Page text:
Safety is one of the most important considerations when you’re buying a small, affordable car like the 2017 Toyota Corolla.
Young, comparatively inexperienced and frequently distracted drivers buy cars like the Corolla. So do cash-strapped families seeking greater value in their purchase. Small cars weigh less, which means they suffer greater damage in collisions with big vehicles like SUVs and trucks. If you’re buying a small car, and if the model you’ve chosen doesn’t get top crash-test ratings, you should reconsider and select one that does.
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After engineering work on the current Corolla’s underlying structure had commenced in anticipation of a 2014 model year launch, the Insurance Institute for Highway Safety (IIHS) rolled out a difficult new crash-test assessment called the small overlap frontal-impact test. Designed to excel in all trials but the new one, Toyota nevertheless confidently predicted that the redesigned 2014 Corolla would be named a “Top Safety Pick.”
It was. For the period of time during the 2013 calendar year that it was on sale. On January 1, 2014, it lost that title because the new Corolla earned a “Marginal” rating in the difficult new test.
Now, for 2017, the Corolla gets a minor freshening. Most of the changes are relatively minor, except those related to safety.Standard automatic emergency braking + upgrades to improve crash-test ratings
Over dinner at the Ojai Valley Inn and Spa, to which members of the automotive media were invited to sample a range of new and updated 2017 Toyota models, I asked the automaker’s Corolla product planner a direct question: Did you make any changes to improve the Corolla’s small offset frontal-impact test result?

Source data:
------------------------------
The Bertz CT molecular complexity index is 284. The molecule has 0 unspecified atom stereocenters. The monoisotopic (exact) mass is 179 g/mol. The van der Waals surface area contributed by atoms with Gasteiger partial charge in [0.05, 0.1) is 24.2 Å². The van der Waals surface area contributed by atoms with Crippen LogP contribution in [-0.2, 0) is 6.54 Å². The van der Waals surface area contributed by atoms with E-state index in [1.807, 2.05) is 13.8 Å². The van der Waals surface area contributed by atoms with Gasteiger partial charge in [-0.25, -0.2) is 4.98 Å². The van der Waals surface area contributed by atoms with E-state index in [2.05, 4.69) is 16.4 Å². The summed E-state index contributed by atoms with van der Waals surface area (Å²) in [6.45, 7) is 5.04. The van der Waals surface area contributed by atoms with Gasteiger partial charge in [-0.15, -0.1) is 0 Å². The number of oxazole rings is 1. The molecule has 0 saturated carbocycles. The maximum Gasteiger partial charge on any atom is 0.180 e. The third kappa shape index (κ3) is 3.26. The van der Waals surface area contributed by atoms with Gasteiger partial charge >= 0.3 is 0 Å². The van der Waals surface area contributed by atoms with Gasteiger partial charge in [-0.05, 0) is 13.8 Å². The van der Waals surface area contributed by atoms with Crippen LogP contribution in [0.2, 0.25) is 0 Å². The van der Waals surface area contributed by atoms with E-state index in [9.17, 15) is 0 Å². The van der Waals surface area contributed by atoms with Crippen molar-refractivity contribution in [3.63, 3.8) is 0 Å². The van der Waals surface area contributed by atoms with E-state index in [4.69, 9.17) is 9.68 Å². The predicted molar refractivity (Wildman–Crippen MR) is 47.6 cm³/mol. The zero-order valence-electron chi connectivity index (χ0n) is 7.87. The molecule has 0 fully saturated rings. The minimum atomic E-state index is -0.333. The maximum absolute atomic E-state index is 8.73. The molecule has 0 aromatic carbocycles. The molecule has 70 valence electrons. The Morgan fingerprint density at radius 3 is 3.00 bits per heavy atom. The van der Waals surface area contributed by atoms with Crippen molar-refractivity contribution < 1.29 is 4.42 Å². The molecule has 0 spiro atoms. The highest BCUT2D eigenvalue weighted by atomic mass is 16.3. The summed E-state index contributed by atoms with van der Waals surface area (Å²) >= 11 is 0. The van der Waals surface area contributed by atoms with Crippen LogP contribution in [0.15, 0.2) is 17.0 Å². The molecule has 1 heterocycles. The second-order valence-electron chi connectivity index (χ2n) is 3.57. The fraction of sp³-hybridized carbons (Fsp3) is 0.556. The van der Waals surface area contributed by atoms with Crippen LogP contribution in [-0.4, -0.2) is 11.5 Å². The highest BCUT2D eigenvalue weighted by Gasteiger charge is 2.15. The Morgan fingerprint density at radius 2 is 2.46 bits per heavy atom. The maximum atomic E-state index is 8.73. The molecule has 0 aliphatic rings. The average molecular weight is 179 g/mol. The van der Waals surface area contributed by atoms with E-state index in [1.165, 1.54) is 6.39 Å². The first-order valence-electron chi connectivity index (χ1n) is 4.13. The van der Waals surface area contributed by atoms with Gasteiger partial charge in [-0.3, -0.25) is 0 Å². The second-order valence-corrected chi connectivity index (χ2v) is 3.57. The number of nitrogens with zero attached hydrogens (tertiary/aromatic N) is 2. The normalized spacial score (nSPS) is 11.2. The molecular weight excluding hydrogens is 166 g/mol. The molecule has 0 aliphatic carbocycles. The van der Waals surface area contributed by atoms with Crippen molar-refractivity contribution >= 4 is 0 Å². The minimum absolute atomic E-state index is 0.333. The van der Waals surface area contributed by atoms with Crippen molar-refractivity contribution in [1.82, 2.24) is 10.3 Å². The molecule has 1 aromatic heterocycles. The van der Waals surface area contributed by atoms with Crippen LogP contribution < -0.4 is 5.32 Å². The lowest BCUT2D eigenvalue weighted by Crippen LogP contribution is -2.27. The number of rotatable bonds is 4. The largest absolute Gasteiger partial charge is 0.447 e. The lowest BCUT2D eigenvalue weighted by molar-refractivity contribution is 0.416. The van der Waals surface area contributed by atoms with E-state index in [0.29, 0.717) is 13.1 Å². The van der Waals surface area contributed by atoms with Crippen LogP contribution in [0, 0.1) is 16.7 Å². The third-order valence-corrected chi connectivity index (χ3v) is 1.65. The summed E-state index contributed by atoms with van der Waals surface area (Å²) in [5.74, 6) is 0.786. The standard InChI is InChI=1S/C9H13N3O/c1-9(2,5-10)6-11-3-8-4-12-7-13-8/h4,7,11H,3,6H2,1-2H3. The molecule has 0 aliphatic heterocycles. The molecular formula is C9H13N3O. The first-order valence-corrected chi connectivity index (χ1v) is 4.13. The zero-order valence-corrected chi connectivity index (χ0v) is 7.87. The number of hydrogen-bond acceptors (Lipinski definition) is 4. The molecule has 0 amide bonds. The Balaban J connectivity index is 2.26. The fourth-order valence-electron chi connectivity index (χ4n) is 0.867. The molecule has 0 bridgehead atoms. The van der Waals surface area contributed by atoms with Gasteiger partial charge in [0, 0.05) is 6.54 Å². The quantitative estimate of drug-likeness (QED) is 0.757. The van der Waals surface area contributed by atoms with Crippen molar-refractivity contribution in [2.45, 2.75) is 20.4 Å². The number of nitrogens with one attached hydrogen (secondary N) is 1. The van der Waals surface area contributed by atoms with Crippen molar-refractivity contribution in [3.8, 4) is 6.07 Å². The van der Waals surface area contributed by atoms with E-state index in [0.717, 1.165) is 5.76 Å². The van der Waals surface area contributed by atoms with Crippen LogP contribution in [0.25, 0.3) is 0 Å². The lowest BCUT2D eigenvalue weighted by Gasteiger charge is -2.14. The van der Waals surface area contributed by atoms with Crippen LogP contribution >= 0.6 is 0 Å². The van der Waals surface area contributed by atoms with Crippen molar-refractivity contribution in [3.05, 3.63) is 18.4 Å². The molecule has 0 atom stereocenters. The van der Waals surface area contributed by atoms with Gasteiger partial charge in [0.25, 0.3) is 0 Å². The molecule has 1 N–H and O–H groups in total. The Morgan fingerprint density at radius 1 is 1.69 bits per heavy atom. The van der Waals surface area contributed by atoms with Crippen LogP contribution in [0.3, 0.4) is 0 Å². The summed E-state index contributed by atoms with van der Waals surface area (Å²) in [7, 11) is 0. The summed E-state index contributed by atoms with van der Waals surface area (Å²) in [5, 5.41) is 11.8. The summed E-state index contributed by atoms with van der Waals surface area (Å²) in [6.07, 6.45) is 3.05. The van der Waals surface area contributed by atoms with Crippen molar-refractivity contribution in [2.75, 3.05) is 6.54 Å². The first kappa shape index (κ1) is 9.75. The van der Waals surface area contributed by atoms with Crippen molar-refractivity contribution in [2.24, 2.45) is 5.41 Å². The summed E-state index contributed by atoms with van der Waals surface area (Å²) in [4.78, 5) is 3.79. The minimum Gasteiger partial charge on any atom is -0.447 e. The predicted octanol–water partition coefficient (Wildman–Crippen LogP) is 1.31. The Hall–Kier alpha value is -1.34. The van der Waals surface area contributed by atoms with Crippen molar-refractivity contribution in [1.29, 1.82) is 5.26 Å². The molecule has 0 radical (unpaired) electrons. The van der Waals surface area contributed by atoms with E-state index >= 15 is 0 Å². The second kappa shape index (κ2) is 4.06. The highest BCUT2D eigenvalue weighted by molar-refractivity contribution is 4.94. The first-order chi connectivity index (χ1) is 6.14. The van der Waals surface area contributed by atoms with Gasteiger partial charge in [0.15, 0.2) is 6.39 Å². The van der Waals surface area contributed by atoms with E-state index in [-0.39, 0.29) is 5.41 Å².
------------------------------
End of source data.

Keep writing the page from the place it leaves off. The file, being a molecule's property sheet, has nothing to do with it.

Yes, changes were made with the intention of improving the test result, and Toyota has requested that the IIHS conduct new evaluations to see whether or not the modifications will help the Corolla to earn back its “Top Safety Pick” rating. The result of this testing is expected before the end of the year.
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This, combined with the addition of Toyota Safety Sense driver assistance and collision avoidance technology as standard equipment for all trim levels, is the single most important thing that you need to know about the updated 2017 Corolla.
Should the Corolla get top marks in crash tests, it will instantly become a better car. But that doesn’t mean it will become the best choice in the segment, because it remains a basic, bread-and-butter form of transportation, even when dressed up in racy-looking SE and XSE trim. Plus, it still can’t be outfitted with a blind spot warning system or rear cross-traffic alert technology.Styling updates, interior enhancements, infotainment system improvements
In addition to safety-related improvements, the 2017 Corolla receives a restyled front end with standard full-LED headlights, a revised interior with added soft-touch materials and fresh color schemes, new wheel designs and new paint colors. Toyota also updates the Corolla’s infotainment systems for 2017.
New naming conventions are used for the Corolla’s trim levels this year. The base L, popular LE, and thrifty LE Eco return, while the sporty S becomes the sporty SE. Versions with upscale SofTex seat upholstery get XLE and XSE trim designations, and to commemorate the Corolla’s semi-centennial birthday, a 50th Anniversary Special Edition also debuts.
While Toyota is accurate in saying that the 2017 Corolla’s interior has more soft-touch surfaces than before, they remain missing from the tops of the door panels, a location commonly used for resting arms and elbows. Instead, the hard plastic continues in this location while the entire top and middle sections of my XSE test vehicle’s dashboard were covered in soft, plush material.
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Call me crazy, but I think soft-touch surfaces are best used for parts of the interior that people are likely to touch on a regular basis.
Wrapped in SofTex upholstery, a fancy name used to describe vinyl or leatherette, the XSE’s seats feature blue piping, exposed contrast stitching, and appear to be deeply bolstered. They look substantial, and they are comfortable, unless it is hot and muggy outside. SofTex does not breathe well, so it tends to trap sweat. I also had trouble dialing in the proper amount of seat height and leg space, so I felt a little bit cramped behind the steering wheel.